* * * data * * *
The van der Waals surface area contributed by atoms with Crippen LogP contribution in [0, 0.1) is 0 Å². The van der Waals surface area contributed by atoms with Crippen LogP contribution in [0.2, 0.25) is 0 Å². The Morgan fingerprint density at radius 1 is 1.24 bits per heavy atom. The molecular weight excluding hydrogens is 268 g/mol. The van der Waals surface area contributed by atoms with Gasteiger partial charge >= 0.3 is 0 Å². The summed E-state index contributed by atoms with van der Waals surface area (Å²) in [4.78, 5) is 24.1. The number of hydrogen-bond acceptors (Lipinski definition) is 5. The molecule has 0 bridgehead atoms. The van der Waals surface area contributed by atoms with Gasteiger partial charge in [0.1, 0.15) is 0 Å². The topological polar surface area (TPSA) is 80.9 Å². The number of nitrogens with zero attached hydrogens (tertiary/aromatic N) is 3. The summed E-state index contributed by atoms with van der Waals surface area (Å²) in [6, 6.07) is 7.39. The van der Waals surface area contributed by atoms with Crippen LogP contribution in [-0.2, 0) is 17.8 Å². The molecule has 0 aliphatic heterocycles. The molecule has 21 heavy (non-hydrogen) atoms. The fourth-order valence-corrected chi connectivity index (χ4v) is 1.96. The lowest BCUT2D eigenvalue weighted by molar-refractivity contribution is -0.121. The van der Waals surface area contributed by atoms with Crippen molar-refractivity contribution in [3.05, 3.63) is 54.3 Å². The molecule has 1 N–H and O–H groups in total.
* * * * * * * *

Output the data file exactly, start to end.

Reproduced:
The van der Waals surface area contributed by atoms with Crippen LogP contribution in [0, 0.1) is 0 Å². The van der Waals surface area contributed by atoms with Crippen LogP contribution in [0.2, 0.25) is 0 Å². The Morgan fingerprint density at radius 1 is 1.24 bits per heavy atom. The molecular weight excluding hydrogens is 268 g/mol. The van der Waals surface area contributed by atoms with Gasteiger partial charge >= 0.3 is 0 Å². The summed E-state index contributed by atoms with van der Waals surface area (Å²) in [4.78, 5) is 24.1. The number of hydrogen-bond acceptors (Lipinski definition) is 5. The molecule has 0 bridgehead atoms. The van der Waals surface area contributed by atoms with Gasteiger partial charge in [0.1, 0.15) is 0 Å². The topological polar surface area (TPSA) is 80.9 Å². The number of nitrogens with zero attached hydrogens (tertiary/aromatic N) is 3. The summed E-state index contributed by atoms with van der Waals surface area (Å²) in [6, 6.07) is 7.39. The van der Waals surface area contributed by atoms with Crippen LogP contribution in [-0.2, 0) is 17.8 Å². The molecule has 0 aliphatic heterocycles. The molecule has 21 heavy (non-hydrogen) atoms. The fourth-order valence-corrected chi connectivity index (χ4v) is 1.96. The lowest BCUT2D eigenvalue weighted by molar-refractivity contribution is -0.121. The van der Waals surface area contributed by atoms with Crippen molar-refractivity contribution in [3.05, 3.63) is 54.3 Å². The molecule has 1 N–H and O–H groups in total.